OSHA Launches Hazard Communication Initiative

OSHA has a message for employers: it's time to comply with the hazard communication standard (HCS).

The agency has launched a new initiative consisting of compliance assistance and enforcement - to focus attention on hazard communication in the workplace. The HCS, adopted 20 years ago, covers some 650,000 hazardous chemical products and more than 30 million American workers.

"Appropriate and accurate hazard communication is essential to safe chemical management programs in the workplace," said OSHA Administrator John Henshaw. "Employers need good information to design protective programs for their employees, and employees need the same information to protect themselves. This initiative will help improve that process."

Compliance assistance is a key component of the initiative. OSHA has developed a Hazard Communications page on the agency's Web site that contains compliance assistance materials, OSHA's review of the issues and draft documents for public comment. The materials include:

  • Hazard Determination Guidance to help chemical manufacturers and importers identify the right information, assess it and translate it into a proper hazard determination.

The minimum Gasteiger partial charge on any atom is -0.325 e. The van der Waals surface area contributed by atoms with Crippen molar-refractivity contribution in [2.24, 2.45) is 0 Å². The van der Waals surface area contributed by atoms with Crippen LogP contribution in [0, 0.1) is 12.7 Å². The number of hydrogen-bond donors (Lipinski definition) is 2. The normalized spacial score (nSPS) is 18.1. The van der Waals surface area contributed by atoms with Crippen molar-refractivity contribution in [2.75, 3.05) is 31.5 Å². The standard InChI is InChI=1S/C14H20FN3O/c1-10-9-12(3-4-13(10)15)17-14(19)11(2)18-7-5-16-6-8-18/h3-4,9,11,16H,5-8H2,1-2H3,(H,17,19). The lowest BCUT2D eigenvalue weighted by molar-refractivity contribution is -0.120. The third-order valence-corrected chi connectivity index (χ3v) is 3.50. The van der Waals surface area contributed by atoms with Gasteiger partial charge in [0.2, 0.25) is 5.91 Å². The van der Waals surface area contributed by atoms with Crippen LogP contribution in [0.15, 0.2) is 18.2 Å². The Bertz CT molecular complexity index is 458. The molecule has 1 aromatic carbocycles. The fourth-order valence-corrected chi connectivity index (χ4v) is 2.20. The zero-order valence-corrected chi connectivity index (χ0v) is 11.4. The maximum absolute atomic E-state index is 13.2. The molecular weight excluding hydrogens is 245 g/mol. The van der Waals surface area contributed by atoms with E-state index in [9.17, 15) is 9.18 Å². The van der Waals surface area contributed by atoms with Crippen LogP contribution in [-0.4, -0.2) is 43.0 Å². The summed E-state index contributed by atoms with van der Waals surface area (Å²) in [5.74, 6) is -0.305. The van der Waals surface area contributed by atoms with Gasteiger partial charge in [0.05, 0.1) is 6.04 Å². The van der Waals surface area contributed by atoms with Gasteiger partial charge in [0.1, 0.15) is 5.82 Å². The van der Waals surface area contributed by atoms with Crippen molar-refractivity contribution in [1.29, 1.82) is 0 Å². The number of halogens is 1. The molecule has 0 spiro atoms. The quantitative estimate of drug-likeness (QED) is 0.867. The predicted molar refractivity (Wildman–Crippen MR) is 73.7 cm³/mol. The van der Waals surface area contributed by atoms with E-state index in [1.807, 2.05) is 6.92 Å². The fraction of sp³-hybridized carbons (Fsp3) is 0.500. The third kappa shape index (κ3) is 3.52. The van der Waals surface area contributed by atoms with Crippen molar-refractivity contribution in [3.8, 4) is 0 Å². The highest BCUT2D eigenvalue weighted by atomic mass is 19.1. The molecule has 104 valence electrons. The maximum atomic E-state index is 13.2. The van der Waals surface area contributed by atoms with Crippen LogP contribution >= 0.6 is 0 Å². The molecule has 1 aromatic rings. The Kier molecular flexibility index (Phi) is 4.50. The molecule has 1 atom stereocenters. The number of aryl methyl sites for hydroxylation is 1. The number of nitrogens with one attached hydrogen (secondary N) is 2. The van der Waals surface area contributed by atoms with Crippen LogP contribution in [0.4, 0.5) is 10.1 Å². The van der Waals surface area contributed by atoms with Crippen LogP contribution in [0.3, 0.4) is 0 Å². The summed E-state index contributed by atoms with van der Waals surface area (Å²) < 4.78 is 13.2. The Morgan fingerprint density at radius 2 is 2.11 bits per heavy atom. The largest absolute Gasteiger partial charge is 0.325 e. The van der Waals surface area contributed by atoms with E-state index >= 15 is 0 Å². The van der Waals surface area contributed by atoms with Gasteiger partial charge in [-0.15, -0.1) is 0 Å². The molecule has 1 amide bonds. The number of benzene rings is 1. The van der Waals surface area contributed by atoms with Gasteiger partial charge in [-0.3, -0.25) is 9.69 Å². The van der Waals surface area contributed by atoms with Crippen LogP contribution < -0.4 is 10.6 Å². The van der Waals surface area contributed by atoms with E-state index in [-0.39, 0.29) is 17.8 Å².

• A Model Training Program to provide guidance for developing and conducting an employee training program, including a number of slides that employers can adapt to their workplaces.
  • Guidance for preparation of Material Safety Data Sheets (MSDSs) will be posted for comment after comment periods close for the first two documents. It will address accuracy and comprehensibility of MSDSs and will suggest sources of information and types of information to include.

As part of its education and outreach efforts, OSHA has formed an alliance with the Society for Chemical Hazard Communication (SCHC), a professional society that focuses on hazard communication issues. OSHA and SCHC will produce several products aimed at improving hazard communcation, including:

  • A course for small businesses on preparation of MSDSs; Ddevelopment of a training program for OSHA compliance staff on review of MSDS information;
  • Development of a checklist to use to review MSDSs for the inclusion of certain information.

In addition, internationally developed and peer reviewed International Chemical Safety Cards (ICSCs), are available on OSHA's Web site to use as a screening tool for reviewing MSDSs. They cover more than 1,300 substances and are available in multiple languages.

For the enforcement component of this initiative, compliance officers will use sample hazard information on selected chemicals to check the accuracy of MSDSs. Deficiencies will be brought to the attention of the party responsible for supplying the MSDS, and failure to make corrections may result in the issuance of citations.

OSHA is also evaluating the adoption of the globally harmonized system of classification and labeling of chemicals (GHS), and preparing a guide to increase awareness of the GHS.

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